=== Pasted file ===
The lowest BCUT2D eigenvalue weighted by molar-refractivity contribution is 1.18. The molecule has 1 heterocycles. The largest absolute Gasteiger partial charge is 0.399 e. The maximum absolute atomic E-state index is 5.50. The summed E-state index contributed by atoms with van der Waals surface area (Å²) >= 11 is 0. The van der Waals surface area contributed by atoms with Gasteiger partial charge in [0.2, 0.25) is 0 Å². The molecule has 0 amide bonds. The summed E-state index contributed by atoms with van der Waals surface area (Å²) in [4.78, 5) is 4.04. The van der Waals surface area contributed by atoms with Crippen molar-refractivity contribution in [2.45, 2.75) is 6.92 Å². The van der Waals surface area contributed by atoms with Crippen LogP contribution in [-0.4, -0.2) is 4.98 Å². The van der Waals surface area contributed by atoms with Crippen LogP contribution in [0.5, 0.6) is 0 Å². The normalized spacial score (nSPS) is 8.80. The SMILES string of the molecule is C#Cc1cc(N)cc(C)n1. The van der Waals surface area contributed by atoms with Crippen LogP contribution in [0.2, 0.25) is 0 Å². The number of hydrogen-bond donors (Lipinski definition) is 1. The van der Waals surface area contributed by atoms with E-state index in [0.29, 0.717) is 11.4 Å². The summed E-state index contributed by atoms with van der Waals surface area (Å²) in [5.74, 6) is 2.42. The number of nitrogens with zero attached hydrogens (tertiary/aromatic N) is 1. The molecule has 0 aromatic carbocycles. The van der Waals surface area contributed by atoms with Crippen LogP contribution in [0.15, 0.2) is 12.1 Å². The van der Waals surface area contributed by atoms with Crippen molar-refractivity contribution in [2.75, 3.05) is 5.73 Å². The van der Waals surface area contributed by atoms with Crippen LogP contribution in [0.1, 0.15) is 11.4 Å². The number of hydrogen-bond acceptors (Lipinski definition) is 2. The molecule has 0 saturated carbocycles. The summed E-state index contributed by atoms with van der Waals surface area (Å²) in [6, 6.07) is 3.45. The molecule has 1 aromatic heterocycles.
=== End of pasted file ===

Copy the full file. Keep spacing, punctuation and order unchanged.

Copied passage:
The lowest BCUT2D eigenvalue weighted by molar-refractivity contribution is 1.18. The molecule has 1 heterocycles. The largest absolute Gasteiger partial charge is 0.399 e. The maximum absolute atomic E-state index is 5.50. The summed E-state index contributed by atoms with van der Waals surface area (Å²) >= 11 is 0. The van der Waals surface area contributed by atoms with Gasteiger partial charge in [0.2, 0.25) is 0 Å². The molecule has 0 amide bonds. The summed E-state index contributed by atoms with van der Waals surface area (Å²) in [4.78, 5) is 4.04. The van der Waals surface area contributed by atoms with Crippen molar-refractivity contribution in [2.45, 2.75) is 6.92 Å². The van der Waals surface area contributed by atoms with Crippen LogP contribution in [-0.4, -0.2) is 4.98 Å². The van der Waals surface area contributed by atoms with Crippen LogP contribution in [0.5, 0.6) is 0 Å². The normalized spacial score (nSPS) is 8.80. The SMILES string of the molecule is C#Cc1cc(N)cc(C)n1. The van der Waals surface area contributed by atoms with Crippen LogP contribution in [0.2, 0.25) is 0 Å². The number of hydrogen-bond donors (Lipinski definition) is 1. The van der Waals surface area contributed by atoms with E-state index in [0.29, 0.717) is 11.4 Å². The summed E-state index contributed by atoms with van der Waals surface area (Å²) in [5.74, 6) is 2.42. The number of nitrogens with zero attached hydrogens (tertiary/aromatic N) is 1. The molecule has 0 aromatic carbocycles. The van der Waals surface area contributed by atoms with Crippen LogP contribution in [0.15, 0.2) is 12.1 Å². The van der Waals surface area contributed by atoms with Crippen molar-refractivity contribution in [2.75, 3.05) is 5.73 Å². The van der Waals surface area contributed by atoms with Crippen LogP contribution in [0.1, 0.15) is 11.4 Å². The number of hydrogen-bond acceptors (Lipinski definition) is 2. The molecule has 0 saturated carbocycles. The summed E-state index contributed by atoms with van der Waals surface area (Å²) in [6, 6.07) is 3.45. The molecule has 1 aromatic heterocycles.